Familial, Social and Cultural Influences On HIV Risk and Prevention Among Latino Men Who Have Sex with Men
The present study analyzed individual in-depth interviews with a venue-based sample of 62 urban, Latino MSM residing in Northern California (M = 35 years; Range: 18-64). Interviews examined the familial, social, and cultural factors associated with men’s sexual behavior and substance use, as well as their experiences with disclosing their sexual orientation to their family. Men also completed a close-ended survey assessing basic demographic characteristics. Interviews were conducted in English and Spanish and were audiotape recorded. A written transcript was produced for each interview and Spanish interviews were translated into English using the backward-forward method (Marín & Van Oss Marín, 1991). Three independent coders conducted a content analysis of each transcript to identify, categorize, and code themes from the data.
In general, MSM reported low incomes; almost 80% had an annual income < $30,000. Many men were recent immigrants, with approximately 50% residing in the U.S. for less than six years. Overall, most Latino MSM reported having large social support networks consisting of family members and close friends. Although a key theme was the importance of family and family support for promoting HIV-risk reduction, rejection from family and friends related to disclosure of sexual orientation and/or HIV status also emerged as a critical factor that shaped men’s HIV-related risk taking. MSM identified rejection and stigma as factors that contributed to poor mental health and an increased likelihood of engaging in risky sex. Conversely, MSM described emotionally close relationships with specific members of their families of origin (i.e., mothers, fathers, siblings) that helped them to manage negative experiences with homophobia, stigma and discrimination.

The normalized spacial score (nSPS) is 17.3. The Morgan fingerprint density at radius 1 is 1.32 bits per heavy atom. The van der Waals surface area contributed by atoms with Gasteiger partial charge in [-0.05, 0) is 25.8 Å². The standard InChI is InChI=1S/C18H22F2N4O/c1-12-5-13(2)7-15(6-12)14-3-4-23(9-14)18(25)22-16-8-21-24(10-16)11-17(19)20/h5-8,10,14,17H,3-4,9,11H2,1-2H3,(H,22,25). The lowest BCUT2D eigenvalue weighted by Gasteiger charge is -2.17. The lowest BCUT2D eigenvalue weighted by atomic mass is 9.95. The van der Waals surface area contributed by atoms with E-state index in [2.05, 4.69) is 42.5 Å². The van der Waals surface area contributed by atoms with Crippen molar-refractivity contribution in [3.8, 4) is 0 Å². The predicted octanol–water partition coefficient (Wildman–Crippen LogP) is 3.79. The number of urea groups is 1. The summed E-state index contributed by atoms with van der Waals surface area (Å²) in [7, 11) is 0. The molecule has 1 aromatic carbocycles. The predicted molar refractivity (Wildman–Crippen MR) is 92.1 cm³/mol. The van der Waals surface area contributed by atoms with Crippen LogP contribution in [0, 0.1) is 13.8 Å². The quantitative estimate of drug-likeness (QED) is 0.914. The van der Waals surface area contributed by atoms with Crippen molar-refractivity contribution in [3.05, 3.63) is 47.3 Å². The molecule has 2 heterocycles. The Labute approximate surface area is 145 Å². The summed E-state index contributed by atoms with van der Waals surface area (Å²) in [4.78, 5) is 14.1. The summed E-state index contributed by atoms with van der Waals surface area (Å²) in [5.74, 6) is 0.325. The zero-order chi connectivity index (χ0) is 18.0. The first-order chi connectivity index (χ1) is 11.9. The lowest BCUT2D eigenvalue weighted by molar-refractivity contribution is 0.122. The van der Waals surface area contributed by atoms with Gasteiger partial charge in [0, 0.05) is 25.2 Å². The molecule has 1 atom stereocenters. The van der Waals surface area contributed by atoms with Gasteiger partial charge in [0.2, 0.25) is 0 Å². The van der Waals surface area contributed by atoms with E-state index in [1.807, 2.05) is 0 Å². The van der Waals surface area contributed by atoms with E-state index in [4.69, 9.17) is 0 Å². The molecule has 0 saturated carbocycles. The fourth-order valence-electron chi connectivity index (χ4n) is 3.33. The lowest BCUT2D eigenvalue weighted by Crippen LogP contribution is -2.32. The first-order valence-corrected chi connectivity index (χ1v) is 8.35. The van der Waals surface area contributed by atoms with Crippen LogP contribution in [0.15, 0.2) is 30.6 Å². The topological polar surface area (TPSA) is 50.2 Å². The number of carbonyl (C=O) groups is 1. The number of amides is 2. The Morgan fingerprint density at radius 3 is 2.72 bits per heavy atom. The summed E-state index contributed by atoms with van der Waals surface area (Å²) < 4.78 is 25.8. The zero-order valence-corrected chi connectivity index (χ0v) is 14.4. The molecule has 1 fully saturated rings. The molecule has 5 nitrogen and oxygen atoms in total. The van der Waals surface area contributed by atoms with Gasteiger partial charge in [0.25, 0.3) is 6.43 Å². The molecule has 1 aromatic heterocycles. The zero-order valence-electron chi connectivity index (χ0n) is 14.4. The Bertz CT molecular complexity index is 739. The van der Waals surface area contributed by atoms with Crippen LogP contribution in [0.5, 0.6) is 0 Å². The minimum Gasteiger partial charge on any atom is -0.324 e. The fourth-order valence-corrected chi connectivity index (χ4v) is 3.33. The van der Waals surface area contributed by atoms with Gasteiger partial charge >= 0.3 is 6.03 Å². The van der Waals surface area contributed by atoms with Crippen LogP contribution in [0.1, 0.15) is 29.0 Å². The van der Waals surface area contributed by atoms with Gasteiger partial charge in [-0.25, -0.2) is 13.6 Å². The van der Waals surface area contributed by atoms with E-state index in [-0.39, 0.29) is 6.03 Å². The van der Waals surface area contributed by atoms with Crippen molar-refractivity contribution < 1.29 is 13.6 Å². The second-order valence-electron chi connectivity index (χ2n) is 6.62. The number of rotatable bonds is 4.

Family members have rarely been involved in HIV-prevention interventions for Latino MSM. Although many Latino MSM have close relationships with their family, family relationships also reflected patterns of stigma, discrimination and homophobia. Our findings suggest two points of intervention. First, in families where Latino MSM experience support, there may be organic relationships that can be leveraged in HIV-prevention programs. Second, in families where Latino MSM experience rejection, social workers could play an important role in helping MSM manage these experiences or can work directly with families who are struggling to support their sons. Future research with Latino MSM and their families is needed and should continue to explore how families can help to prevent HIV.